In 1969, when he took over an old-line Washington, D.C.-area construction firm that now bears his name, A. James "Jim" Clark had a growth vision that differed sharply from its founder. Decades later, the successor set the foundation that propelled George Hyman Construction Co. to become today's national industry giant Clark Construction Group, and transformed Clark himself into a billionaire philanthropist.
Clark died on March 20 in Easton, Md. of congestive heart failure at age 87, the Bethesda, Md.-based firm said.
The building contractor he led as CEO until 1989, and as chairman until 1994, ranks at No. 12 on ENR's most current list of the Top 400 Contractors, with $4.26 billion in 2013 revenue. About 77% is in building construction, with one-third in construction management at risk. The firm said revenue now is $4.5 billion.
The Clark name is omnipresent in the Washington metro area, with the firm responsible for building what it says is some 1,200 projects during its former chief's tenure, including key sports, business, institutional, academic and entertainment venues. Projects completed during that time and after include the new Walter Reed National Military Medical Center, L'Enfant Plaza, Smithsonian museums and the National's baseball stadium.
The contractor also built 17 Washington-area Metro subway stations and is part of the joint venture for the $1.2-billion Silver Line subway extension to Dulles International Airport in Virginia.
Clark created the firm's current structure in 1996 when he merged the former Hyman firm, then a union-only contractor that he first joined in 1950, with its non-union arm, Omni Construction Group.
The firm also went national through both organic growth and acquisitions. More recently, it edged out seven competitors to win the $127-million contract last year for the 120-ft-tall, 68,000-sq-ft Anaheim Regional Transportation Intermodal Center in California and had been vieing for a $520-million convention center renovation contract in Miami Beach until the owner scrapped the current proposal competition last month due to cost issues after the firm and three other short-listed bidders dropped out.
In pushing the company to new arenas, Clark differed from George Hyman who wanted his firm to stay small enough to retain complete control, according to a 1982 corporate profile in ENR.
Said Clark at the time: "You can't keep top personnel if someone has to wait for the guy in front of him to die in order to advance."
Clark went on to create Clark Enterprises in 1971, a holding company for the firm's investments in construction, "as well as in real estate, oil and gas and private equity," it said. He remained chairman until his death.
In its obituary, the firm touts Clark's leadership in everything from making Hyman the first Washington area builder to use tower cranes in the 1950s to "being on the front lines" with employees and key clients "until well into his 80s."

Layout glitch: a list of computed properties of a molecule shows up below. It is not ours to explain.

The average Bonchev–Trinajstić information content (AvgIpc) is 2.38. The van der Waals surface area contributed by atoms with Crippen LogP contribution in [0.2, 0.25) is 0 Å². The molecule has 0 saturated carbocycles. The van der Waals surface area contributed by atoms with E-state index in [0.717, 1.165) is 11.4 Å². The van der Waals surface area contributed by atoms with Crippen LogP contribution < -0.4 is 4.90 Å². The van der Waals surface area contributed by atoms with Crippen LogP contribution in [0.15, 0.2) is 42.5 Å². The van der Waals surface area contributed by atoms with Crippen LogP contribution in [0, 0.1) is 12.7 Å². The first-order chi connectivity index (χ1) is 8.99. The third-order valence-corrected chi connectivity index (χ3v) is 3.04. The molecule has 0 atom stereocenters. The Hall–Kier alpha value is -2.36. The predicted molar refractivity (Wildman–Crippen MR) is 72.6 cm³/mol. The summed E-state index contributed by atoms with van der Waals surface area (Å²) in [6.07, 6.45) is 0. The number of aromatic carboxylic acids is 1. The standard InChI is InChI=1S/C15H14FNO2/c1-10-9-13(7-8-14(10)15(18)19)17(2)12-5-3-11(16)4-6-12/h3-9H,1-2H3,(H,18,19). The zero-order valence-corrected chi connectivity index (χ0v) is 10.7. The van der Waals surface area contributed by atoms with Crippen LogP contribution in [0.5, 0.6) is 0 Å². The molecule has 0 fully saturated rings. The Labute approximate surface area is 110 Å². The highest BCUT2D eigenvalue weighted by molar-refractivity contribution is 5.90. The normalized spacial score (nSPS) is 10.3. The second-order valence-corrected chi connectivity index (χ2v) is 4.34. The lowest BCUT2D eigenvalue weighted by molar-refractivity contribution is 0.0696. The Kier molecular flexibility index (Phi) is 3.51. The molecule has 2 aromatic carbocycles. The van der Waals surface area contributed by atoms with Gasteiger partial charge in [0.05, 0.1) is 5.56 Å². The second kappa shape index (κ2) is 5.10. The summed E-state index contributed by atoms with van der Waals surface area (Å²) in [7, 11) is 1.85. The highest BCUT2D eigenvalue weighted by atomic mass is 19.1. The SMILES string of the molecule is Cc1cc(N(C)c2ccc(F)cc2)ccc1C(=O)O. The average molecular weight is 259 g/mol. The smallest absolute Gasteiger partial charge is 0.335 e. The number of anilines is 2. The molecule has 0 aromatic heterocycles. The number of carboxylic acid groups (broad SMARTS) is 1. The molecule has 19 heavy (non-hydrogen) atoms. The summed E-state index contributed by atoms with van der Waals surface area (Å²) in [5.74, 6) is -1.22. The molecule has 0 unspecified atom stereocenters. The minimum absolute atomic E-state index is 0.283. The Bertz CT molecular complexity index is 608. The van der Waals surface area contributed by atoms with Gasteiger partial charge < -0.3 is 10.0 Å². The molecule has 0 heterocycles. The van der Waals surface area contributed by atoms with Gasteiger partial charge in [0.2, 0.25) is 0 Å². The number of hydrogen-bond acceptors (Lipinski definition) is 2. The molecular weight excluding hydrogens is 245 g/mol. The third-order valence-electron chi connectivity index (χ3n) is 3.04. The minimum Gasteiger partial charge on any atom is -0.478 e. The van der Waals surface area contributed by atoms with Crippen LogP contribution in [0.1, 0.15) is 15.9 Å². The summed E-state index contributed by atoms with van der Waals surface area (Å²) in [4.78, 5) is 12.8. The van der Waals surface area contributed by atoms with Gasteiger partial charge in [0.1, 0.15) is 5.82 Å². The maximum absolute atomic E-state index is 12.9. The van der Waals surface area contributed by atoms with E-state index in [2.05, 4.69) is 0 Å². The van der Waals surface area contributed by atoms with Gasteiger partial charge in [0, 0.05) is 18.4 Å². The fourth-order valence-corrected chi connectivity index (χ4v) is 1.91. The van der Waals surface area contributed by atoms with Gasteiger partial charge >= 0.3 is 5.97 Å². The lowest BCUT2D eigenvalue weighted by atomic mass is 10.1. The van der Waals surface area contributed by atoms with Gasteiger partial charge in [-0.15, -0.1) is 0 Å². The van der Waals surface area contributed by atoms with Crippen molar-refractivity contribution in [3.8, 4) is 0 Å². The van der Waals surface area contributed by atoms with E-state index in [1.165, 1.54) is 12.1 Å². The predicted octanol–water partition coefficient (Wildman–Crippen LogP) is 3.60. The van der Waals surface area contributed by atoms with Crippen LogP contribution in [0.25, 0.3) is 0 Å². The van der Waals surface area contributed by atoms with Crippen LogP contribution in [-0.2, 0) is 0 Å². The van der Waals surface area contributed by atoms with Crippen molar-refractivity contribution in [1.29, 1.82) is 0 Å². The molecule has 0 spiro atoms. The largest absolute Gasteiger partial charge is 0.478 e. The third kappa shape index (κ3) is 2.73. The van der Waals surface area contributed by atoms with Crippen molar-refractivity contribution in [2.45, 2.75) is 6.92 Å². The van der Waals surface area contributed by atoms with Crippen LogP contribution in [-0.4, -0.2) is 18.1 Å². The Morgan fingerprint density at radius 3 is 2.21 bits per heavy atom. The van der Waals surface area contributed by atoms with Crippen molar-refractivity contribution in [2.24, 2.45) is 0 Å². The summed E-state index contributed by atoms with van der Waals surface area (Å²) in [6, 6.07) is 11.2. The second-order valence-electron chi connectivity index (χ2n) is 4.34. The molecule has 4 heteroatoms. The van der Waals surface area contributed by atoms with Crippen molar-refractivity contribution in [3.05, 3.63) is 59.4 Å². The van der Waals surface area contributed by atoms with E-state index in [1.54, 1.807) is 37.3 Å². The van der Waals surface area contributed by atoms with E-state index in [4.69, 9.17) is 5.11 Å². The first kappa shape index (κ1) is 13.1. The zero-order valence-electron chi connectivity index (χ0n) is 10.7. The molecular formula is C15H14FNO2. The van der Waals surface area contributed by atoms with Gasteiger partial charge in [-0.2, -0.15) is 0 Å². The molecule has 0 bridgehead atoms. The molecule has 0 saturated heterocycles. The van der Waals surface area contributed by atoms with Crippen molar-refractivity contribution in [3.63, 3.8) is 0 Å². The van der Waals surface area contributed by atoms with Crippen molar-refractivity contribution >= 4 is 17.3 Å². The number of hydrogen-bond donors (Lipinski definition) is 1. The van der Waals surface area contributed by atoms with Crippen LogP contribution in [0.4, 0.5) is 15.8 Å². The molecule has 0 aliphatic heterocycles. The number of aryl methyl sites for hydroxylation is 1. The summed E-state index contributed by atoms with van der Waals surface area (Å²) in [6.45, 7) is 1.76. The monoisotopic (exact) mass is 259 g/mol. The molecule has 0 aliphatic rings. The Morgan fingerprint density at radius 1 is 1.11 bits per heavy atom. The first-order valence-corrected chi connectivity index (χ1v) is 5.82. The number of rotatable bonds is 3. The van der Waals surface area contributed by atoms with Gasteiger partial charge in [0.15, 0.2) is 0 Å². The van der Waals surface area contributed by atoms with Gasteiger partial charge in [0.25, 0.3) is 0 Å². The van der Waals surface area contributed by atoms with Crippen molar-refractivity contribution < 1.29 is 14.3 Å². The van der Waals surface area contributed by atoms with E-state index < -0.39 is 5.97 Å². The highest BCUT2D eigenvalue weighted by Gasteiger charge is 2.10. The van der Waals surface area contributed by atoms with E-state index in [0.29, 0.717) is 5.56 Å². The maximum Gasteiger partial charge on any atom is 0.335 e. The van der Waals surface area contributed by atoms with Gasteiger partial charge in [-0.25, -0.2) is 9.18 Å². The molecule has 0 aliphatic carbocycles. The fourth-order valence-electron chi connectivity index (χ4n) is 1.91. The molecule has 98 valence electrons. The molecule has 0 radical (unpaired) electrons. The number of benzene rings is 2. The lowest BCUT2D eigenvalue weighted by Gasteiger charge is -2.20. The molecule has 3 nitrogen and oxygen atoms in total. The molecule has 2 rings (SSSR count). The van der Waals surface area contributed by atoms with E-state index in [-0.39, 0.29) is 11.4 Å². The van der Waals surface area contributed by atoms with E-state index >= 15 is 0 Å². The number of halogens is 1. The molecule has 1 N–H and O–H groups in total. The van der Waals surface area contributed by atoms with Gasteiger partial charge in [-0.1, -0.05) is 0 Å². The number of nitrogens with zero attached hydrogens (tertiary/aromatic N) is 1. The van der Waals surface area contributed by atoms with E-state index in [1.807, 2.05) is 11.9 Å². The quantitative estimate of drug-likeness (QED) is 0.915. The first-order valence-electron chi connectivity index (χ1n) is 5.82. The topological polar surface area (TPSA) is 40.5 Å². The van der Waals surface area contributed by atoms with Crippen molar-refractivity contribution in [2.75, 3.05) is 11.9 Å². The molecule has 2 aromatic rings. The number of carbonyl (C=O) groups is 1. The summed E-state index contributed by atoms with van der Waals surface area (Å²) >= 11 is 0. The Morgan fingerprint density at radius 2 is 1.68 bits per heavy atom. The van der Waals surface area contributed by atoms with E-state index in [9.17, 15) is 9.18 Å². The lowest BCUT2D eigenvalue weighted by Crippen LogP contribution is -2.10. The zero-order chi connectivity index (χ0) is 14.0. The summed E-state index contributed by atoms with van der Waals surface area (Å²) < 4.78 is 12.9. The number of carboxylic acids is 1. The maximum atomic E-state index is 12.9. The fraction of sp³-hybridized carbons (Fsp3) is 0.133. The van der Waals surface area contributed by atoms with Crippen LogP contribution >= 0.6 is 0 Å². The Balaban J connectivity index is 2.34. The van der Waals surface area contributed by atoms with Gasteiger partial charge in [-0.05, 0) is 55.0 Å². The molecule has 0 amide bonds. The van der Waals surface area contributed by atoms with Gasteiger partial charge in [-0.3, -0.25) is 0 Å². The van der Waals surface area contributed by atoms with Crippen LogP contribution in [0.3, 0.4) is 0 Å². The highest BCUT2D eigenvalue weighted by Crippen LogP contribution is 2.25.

The ENR profile noted Clark's personal ties to repeat customer Oliver T. Carr Associates, the largest developer in the Washington area at the time, and to lenders, designers and other business leaders. The Clark obituary said the former chief first sealed a 1990s deal to build D.C.-area footfall stadium FedEx Field in a handshake with former Redskins team owner Jack Kent Cooke, for whom the $250-million stadium was originally named.
Clark himself was "a very effective salesman," one industry source told ENR, adding that the former chief would learn about contract negotiating opportunities "early enough to offer cost-saving alternatives."
Clark also groomed key proteges, including Lawrence Nussdorf, who joined the firm in 1977 and now is president and COO of Clark Enterprises. Telling ENR in 1982 that the industry historically had "the mentality of a jobsite superintendent," the then executive vice president said the contractor had succeeded "in making the transition from a construction company to a business whose product is construction."
According to a Forbes obituary, Clark had an estimated net worth of $1.4 billion at his death. He commuted to the firm's office by helicopter from his 750-acre Maryland eastern shore estate, said The Washington Post.
But Clark shared some of his riches. His inability to afford architecture study at Ivy League Cornell University in the 1940s turned into a windfall for three Washington-area colleges.
The University of Maryland, College Park, from which he earned a civil engineering degree, named its engineering school for him in 1994 after a $15-million donation. He also endowed a $30-million undergraduate engineering scholarship fund in 2005 and is a benefector of a new $168-million, 184,000-sq-ft biomedical engineering building named for him, which is set for completion in 2017. Clark became one of the state university's largest donors, according to Clark Group.
Clark Construction is constructing the biomedical engineering building and had built the university's $48-million Kim engineering building in 2007.
The firm's former chairman also made major donations to engineering programs at Johns Hopkins University in Baltimore and to the George Washington University in Washington, and helped support Samaritan Inns, a refuge for Washington-area homeless drug addicts.
In contrast to his firm's high profile on construction sites and his own name on university buildings and attached to numerous board roles and philanthropies, Clark kept a very low public profile. He avoided press interviews and was not active in industry groups.
The company announced a planned memorial service at the Washington National Cathedral but did not set a date.
It said donations could be made in Clark's honor to the A. James Clark Scholarship at the University of Maryland, 3207 Kim Engineering Building, College Park, MD 20742.